Renault Kiger: A good blend of convenience and performance


The car remains a good looking, spacious, practical and well-equipped compact crossover of excellent value

The car remains a good looking, spacious, practical and well-equipped compact crossover of excellent value


It has been just 17 months since the Renault Kiger was launched in India. So why are we reviewing it again so soon? The answer actually lies in what Renault was able to achieve with its compact SUV in that short time span – a production milestone of 50,000 units from its plant in Chennai. A chunk of those will have been exported to other markets. The Kiger is sold in South Africa, East Africa, Indonesia, Seychelles, Mauritius, Nepal, Bhutan and Brunei, but it is an impressive feat nonetheless.

The brand’s strategy of injecting each of its models with incremental updates each year keeps things fresh.

The updates are subtle — a new brushed silver scuff plate under the front bumper, a strip of chrome on the tailgate, black door handles and red hubcaps with the Renault logo in chrome on the 15-inch alloy wheels.

There is also a new Stealth Black paint shade option, but the change that might hold the most appeal to buyers is the word ‘Turbo’ printed large on the side cladding, giving some much needed visual differentiation to the more powerful engine option.

Inside, things get a subtle but sporty makeover, with red stitching on the seats, steering wheel, gear lever boot and centre armrest. The plastic trim running across the dashboard is a far more interesting colour — a gradient of black to red as it reaches the passenger side. Oddly enough, for all the red accessorising, the floor mats are still trimmed in blue.

This remains a well-equipped car for its price, and here too there has been an improvement. The wireless phone charger, previously part of an option pack, is now a feature on top-spec variants, the PM2.5 air filter is now standard across the range, and now, there is also cruise control. In fact, the engine start button has been shifted slightly to the left to accommodate the cruise control switch, and there are additional controls for this on the steering wheel.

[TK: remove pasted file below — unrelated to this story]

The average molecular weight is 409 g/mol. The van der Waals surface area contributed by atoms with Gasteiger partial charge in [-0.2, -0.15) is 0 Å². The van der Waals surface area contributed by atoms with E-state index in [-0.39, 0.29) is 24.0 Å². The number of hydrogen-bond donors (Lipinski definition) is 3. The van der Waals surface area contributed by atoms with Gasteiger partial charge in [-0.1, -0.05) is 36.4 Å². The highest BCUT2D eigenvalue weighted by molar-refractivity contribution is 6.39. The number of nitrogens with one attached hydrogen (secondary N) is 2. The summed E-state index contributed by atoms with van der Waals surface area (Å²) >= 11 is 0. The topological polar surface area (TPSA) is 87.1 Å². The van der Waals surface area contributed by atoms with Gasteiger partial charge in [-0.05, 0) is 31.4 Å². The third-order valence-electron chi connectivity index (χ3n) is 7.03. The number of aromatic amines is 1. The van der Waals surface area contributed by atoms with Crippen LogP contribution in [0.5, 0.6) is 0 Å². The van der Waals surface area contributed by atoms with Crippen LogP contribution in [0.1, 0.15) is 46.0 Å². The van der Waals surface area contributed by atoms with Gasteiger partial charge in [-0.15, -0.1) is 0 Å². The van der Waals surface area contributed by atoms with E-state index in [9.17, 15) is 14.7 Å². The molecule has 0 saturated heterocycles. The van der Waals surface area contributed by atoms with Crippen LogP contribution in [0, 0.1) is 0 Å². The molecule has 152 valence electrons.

Renault maintains there have been no mechanical changes with the 2022 model, but we did notice subtle differences to the way it drove. This is more likely down to refinements made to the model shortly after its 2021 launch, as the first test cars we drove were pre-production models. Today, we are driving the 1.0 Turbo CVT — which is the best version of the Kiger — and it serves up a good blend of convenience and performance.

There has been a slight improvement to engine NVH levels, with vibrations in particular being tempered a bit, particularly at idle. The key word there, however, is ‘slight’ as it is still an engine you will hear a lot of inside the cabin. The CVT auto remains a highlight, with its smooth shifts helping to iron out the engine’s turbo lag. And provided you are measured with your throttle inputs, you can enjoy the surprisingly entertaining performance from the 100hp, 152Nm engine.

There is a subtle improvement in ride quality too, with the suspension not feeling quite as clunky or brittle over sharp bumps now. The Kiger’s tidy body control remains, and though the slow steering keeps it from being a sharp handler, it is very easy to manoeuvre at low speeds.

Whether this strategy of incremental updates is a good one remains to be seen — it always gives buyers something fresh, but also immediately dates the previous model.

With these changes, the overall prospect of the Renault Kiger has not changed, and it remains a good looking, spacious, practical and well-equipped compact crossover. With prices ranging from ₹5.99 lakh to ₹10.62 lakh (ex-showroom, Delhi) — with an increase of only ₹5,000 — it continues to be of excellent value too.

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